Fame can be overwhelming, even for seasoned entertainers, let alone those that aren’t even old enough to drink legally.
Justin Bieber, the young singer almost more renowned for his perfect hair than his (nevertheless impressive) singing, was “discovered” by the music industry at only 13 years old, after his mother posted videos of him covering famous R&B tunes on YouTube.
While the story of Justin Bieber’s meteoric transformation into a music star and teenage heartthrob is similar to the stories of dozens of other child entertainers, his story bears surprising similarities to an entertainer six decades his senior: 1950s doo-wop sensation Frankie Lymon.
Like Bieber, who started his professional music career at 13, Lymon broke into the business at the age of 12 when he joined local doo-wop group the Coup De Villes. After Lymon joined the group, they became The Premiers, then the Teenagers. When the group had an opportunity to audition for record producer George Goldner, original lead singer Herman Santiago was late, so Lymon sang the lead instead. The rest is history.
Bieber’s success story is different, of course, because his was a solo career from the very beginning. But his age is not the only trait he shares with Lymon.
Both singers became teenage sex symbols. Frankie Lymon was known for liaisons with women twice his age. While Bieber presumably hasn’t been involved with any such relationships, only someone living in the middle of the woods wouldn’t know the effect he has on preteen women. A skit on Saturday Night Live even poked fun at older women fawning over Bieber’s boyish good looks.
The two singers even have similar voices — obviously, since they both started their careers pre-puberty, they have distinctively high voices. In fact, Bieber’s voice deepened between his first and second albums. Regarding his voice, he once stated, “”It cracks. Like every teenage boy, I’m dealing with it and I have the best vocal coach in the world. […] Some of the notes I hit on “Baby” I can’t hit anymore. We have to lower the key when I sing live.”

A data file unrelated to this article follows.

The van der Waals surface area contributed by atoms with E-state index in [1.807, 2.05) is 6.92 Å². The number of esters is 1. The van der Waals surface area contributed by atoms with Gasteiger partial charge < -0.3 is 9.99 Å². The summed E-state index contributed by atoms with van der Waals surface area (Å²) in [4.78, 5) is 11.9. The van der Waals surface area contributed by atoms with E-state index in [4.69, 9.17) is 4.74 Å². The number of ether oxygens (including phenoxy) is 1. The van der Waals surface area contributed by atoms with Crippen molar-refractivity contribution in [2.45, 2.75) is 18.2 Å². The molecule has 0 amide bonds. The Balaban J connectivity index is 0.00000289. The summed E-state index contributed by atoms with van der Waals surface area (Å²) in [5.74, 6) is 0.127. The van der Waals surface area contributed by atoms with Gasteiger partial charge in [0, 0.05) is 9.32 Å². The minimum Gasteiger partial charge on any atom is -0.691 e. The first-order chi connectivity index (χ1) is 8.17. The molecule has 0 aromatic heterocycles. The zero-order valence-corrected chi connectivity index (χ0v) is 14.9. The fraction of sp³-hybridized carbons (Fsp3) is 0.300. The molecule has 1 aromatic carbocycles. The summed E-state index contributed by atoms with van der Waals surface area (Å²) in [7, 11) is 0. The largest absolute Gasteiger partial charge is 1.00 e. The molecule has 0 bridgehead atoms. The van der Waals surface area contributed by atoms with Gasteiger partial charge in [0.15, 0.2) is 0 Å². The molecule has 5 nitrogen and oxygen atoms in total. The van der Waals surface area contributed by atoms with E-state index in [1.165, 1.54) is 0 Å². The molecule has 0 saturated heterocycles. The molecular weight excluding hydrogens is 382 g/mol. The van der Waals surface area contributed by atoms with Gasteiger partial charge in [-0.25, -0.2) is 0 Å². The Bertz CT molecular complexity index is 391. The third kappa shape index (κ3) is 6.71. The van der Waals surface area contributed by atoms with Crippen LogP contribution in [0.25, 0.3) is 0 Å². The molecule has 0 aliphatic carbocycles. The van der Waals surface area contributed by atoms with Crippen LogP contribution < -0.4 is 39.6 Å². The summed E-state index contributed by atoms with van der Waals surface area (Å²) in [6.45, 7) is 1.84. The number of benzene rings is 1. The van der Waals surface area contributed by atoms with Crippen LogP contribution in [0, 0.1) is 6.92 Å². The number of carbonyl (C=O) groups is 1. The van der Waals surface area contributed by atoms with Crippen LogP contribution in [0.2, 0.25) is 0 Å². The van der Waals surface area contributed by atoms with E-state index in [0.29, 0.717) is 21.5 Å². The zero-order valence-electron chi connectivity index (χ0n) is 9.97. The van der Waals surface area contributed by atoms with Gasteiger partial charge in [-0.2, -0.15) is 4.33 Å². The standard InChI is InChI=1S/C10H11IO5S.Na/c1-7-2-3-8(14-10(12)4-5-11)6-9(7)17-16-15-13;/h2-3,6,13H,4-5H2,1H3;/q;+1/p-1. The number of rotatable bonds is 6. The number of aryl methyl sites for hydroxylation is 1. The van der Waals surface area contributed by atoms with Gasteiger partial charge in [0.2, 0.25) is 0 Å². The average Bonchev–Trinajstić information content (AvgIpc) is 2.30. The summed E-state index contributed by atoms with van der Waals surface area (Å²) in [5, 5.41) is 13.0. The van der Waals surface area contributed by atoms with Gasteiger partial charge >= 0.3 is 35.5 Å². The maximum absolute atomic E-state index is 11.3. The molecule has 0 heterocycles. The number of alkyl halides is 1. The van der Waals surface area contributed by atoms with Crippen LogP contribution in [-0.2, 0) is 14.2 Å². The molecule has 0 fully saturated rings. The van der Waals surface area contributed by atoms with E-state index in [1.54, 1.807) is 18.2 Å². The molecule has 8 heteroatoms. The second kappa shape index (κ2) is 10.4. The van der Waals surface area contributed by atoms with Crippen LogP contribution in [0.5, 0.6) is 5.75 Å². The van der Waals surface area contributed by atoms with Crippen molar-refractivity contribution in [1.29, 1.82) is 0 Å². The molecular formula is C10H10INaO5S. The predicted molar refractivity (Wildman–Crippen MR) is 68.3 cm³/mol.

Of course, Lymon’s voice wasn’t immune to puberty either, and it may have contributed to the demise of his career. The Wikipedia article on Lymon says, “Lymon’s slowly declining sales fell sharply after his voice changed and he lost his signature soprano voice. Adopting a falsetto. Lymon carried on.”
And that marks the most interesting distinction between Bieber and Lymon. We’ve already seen how Lymon’s life turned out. Bieber still has an unwritten future ahead of him.
Lymon died in 1968 of a heroin overdose. He was only 25 years old. Drug abuse and other improprieties are all too often an unfortunate side effect of child stardom, it seems, but one hopes that Bieber’s life will turn out better. Wikipedia states that, “Usher comments that while he and Bieber were both signed at the same age, “I had the chance to ramp up my success, where this has happened to Bieber abruptly.” As a result, Usher, Braun, Bieber’s bodyguard Kenny, and other adults surrounding Bieber constantly coach him on handling fame and his public image.”
Let’s hope that’s enough to give Bieber a long, promising career and, more importantly, a rich and fulfilling life.